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Pope appeals for a global ceasefire amid COVID-19 pandemic



VATICAN CITY — Following today’s Angelus Prayer, Pope Francis echoed the March 23 appeal by UN Secretary-General António Guterres, calling for an “immediate global ceasefire in all corners of the world” as humanity faces the COVID-19 pandemic.

Appealing to leaders everywhere to put aside their differences, he said that “conflicts are not resolved through war.” He urged opposing sides to “overcome antagonism and contrast through dialogue and a constructive search for peace.”

In his address, livestreamed from the library of the Apostolic Palace to a largely quarantined world, Pope Francis noted that  COVID-19 “knows no borders.” He  encouraged everyone to use this time as an opportunity “to recognize our need to reinforce fraternal bonds with members of the one family.”

Echoing the words of Secretary-General Guterres who stated that “the fury of the virus illustrates the folly of war,” Pope Francis invited leaders everywhere “to follow-up by stopping all forms of warlike hostility” calling for the “creation of corridors for humanitarian aid” to provide necessities of life to vulnerable populations.

The coronavirus crisis “can arouse a renewed commitment to overcoming rivalries among leaders of nations and other stakeholders,” he said.

Pope Francis prayed also for those living in housing that makes them more susceptible to risk, such as shared houses and barracks and prisons, particularly prisons that are overcrowded. He asked authorities “to be sensitive to this problem and to take the necessary measures” to avoid further tragedies.

Pope Francis ended his address from the window overlooking St. Peter’s Square, waving into the strikingly empty St Peter’s square below and imparting a blessing as the bells of St. Peter’s rang.


See his full address below:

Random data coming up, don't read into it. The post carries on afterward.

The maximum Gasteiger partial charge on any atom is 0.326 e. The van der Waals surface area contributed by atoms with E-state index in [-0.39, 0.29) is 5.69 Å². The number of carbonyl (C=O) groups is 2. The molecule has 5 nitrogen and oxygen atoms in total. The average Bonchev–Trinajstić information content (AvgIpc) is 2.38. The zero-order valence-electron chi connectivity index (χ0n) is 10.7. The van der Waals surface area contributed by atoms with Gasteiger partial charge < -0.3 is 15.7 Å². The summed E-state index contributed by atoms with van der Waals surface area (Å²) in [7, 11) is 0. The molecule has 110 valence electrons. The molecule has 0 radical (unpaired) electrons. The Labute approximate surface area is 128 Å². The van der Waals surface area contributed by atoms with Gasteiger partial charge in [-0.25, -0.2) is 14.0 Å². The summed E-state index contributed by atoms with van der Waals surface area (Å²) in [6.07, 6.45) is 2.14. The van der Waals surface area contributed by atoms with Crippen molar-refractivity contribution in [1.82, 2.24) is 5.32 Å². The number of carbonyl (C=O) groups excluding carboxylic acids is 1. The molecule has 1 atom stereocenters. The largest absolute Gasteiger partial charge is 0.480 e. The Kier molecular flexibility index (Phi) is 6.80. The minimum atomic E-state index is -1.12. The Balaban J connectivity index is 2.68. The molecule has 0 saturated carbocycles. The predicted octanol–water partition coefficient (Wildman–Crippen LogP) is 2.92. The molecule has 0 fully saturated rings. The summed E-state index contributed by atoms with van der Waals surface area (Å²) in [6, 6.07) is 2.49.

Dear Brothers and Sisters,

In the past days, the UN Secretary-General launched an appeal to “cease the global and immediate fire in all corners of the world,” recalling the present COVID-19 emergency, which knows no borders – an appeal to total cease-fire.

I join all those that have listened to this appeal and I invite all to follow it up, halting all forms of warlike hostility, fostering the creation of corridors for humanitarian aid, openness to diplomacy and attention to those that find themselves in a situation of greatest vulnerability. May the joint commitment against the pandemic be able to bring all to recognize our need to reinforce fraternal bonds with members of the one family; in particular, may it awaken in nations’ leaders and other parties involved a renewed commitment to overcome rivalries. Conflicts aren’t resolved through war! It’s necessary to overcome antagonisms and oppositions through dialogue and a constructive search for peace.

At this moment, my thought goes especially to all those people suffering the vulnerability of being constrained to live in a group: rest homes, barracks . . . I would like to mention particularly persons in prisons. I read an official note of the Human Rights Commission, which speaks of overcrowded prisons, which could become a tragedy. I ask the Authorities to be sensitive to this grave problem and to take the necessary measures to avoid future tragedies.

I wish you all a good Sunday. Please, don’t forget to pray for me; I do so for you. Enjoy your lunch and goodbye.